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How To Plant Tulip Bulbs In Pots

How to plant tulip bulbs in pots

Success in planting tulip bulbs in pots depends on choosing an appropriate planter, high-quality potting mix, and tulip variety. You’ll also have to pay attention to the timing of planting and chilling.

Use a wide planter with a drainage hole. The bulbs can be quite close together and should be just below the soil surface. Water after planting and place the pot in a chilled spot (either outdoors or in a fridge) for 8-13 weeks. Properly planted and chilled bulbs will start to sprout when temperatures warm up.

How To Plant Tulip Bulbs In Pots

Container gardening with tulips

Growing tulips in a planter pot isn’t much more complex than growing tulips outdoors in the ground. And if you don’t have a yard or live in a climate with warm winters, potted tulips are a great solution. Even those with large outdoor gardens love to pot up some tulips in the fall to enjoy some late winter blooms indoors.

Here are the basic steps for growing tulips in a pot:

  1. Choose a wide pot with drainage holes. Terra cotta is a nice choice for the material, and it should be big enough to accommodate the bulbs without them touching.
  2. Choose healthy, firm bulbs. Shorter varieties tend to do better in pots than taller varieties. This includes many of the lovely double and parrot cultivars.
  3. Fill the pot about 2/3 full with moist potting soil, leaving space for the bulbs and about an inch at the top.
  4. Place the bulbs on the soil surface with the pointed end up. The bulbs can be quite close in the pot, but avoid pressing them right up against each other. They shouldn’t be touching if possible.
  5. Cover the bulbs with more potting mix so the tops of the bulbs are just at the soil surface.
  6. After planting, water the whole pot well so the soil is moist.
  7. Place the planted pot in a dark, cool place for its dormant chilling period. It will need about 8-13 weeks at near-freezing temperatures (either in the fridge or outdoors).
  8. After the chilling period, place the pot in a warm, sunny spot. Keep the soil consistently moist but not waterlogged.

Once the tulips have bloomed and the flowers have faded, allow the foliage to die back naturally.

Tulips in Pots

Choosing tulip varieties for planting

If you’re a first-time tulip planter or this is your first time planting tulips in a pot, you may want to stick to one variety. It will give you a more uniform look, and you can always experiment as you gain more experience.

Some short tulip varieties that grow well in planters include Monte Carlo, Secret Perfume, Brisbane, Sweet Sixteen, Red Riding Hood, and Peppermint Stick, just to name a few! All of these tulips are between 10 and 12 inches tall, which look lovely when planted in large pots! 

Planting tulip bulbs in a large outdoor planter pot
Tulip bulbs can be planted in pots outdoors in zones 3-7 as long as the pots are at least about a foot wide.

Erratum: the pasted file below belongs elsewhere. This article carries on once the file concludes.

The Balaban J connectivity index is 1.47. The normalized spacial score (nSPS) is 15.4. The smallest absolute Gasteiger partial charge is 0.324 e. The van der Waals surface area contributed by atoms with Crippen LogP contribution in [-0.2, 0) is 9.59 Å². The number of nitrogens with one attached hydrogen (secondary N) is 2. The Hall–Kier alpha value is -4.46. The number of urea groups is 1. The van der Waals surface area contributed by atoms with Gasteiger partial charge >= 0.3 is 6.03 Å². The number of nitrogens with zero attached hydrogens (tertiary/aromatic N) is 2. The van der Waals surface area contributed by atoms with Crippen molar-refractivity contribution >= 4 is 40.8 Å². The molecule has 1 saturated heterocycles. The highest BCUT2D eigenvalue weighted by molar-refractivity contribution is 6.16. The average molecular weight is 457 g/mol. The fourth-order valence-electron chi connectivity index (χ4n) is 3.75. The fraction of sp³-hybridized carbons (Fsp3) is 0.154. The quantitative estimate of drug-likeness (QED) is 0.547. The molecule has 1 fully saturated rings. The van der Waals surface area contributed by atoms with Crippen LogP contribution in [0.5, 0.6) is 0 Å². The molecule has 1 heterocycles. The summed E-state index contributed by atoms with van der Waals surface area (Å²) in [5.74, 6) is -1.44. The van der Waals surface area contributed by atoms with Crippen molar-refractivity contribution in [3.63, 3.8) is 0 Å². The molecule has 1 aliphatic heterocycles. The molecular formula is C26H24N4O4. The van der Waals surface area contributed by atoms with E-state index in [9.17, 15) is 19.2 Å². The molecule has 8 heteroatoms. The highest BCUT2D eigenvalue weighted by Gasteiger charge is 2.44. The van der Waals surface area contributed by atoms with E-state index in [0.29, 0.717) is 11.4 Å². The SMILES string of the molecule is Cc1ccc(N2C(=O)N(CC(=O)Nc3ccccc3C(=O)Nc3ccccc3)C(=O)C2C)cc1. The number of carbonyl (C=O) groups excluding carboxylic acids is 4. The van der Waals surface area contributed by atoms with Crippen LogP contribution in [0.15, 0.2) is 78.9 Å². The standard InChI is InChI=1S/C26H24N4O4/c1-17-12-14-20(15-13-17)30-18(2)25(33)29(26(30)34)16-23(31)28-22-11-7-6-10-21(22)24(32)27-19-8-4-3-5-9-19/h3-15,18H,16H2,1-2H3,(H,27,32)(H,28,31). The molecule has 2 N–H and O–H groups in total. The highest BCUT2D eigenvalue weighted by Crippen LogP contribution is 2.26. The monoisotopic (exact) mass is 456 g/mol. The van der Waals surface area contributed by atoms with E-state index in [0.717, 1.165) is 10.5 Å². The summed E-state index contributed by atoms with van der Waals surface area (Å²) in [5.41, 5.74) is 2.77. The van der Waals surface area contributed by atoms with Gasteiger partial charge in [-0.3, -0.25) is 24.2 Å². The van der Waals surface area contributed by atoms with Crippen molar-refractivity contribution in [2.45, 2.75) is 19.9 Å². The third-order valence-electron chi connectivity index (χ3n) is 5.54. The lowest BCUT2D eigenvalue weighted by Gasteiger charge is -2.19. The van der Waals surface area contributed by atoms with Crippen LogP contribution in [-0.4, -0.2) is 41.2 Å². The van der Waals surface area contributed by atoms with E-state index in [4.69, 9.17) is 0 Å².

Planting tulip bulbs in outdoor pots

Tulip bulbs can be planted in pots outside in climates with cool-to-cold winters. This includes Zones 3-7 on the USDA Plant Hardiness Map. Tulip bulbs need to spend weeks at near-freezing temperatures to properly prepare for spring blooming.

Planting the pots up in the fall is the easiest way to do this. Then either set them into the ground or place them in a somewhat-protected area for the winter. Let the snow pile up on them and then melt, keeping the pots from drying out. Simulate the natural environment of in-ground bulbs as best as you can with what’s available.

Pot of tulips starting to sprout in spring

Those in warmer zones will have to chill tulip bulbs in the fridge for 8-13 weeks. Some gardeners just chill the bulbs in a paper bag, while others plant them and then chill the entire planted pot. Once the bulbs have been properly chilled, the whole planter can go out on the porch for display as it blooms.

How to plant tulip bulbs indoors

Planting tulip bulbs indoors is a great way to brighten up your home. Plant the bulbs in a wide pot in the fall. Water well after planting, and don’t forget to label the pot with the tulip variety.

Chilling Potted Tulip Bulbs
Forcing tulips is done by potting bulbs in the fall, chilling them for 8-13 weeks, and then bringing them to room temperature to “force” them to sprout early.

The planter now must be chilled for several months. Place the planter in a cool garage, buried in the ground (can use chicken wire to cover pots from animals), or in a spare refrigerator (with no fruit in it). Whether chilled outdoors or in the fridge, tulip bulbs need 8-13 weeks in a temperature range of 40°-50°F (4°-10°C) to root and develop properly.

After 8-13 weeks, the potted bulbs can be removed from chilling. Bringing them to a warmer indoor temperature will encourage them to sprout. Make sure the space has plenty of bright, indirect sunlight for your flowering bulbs.


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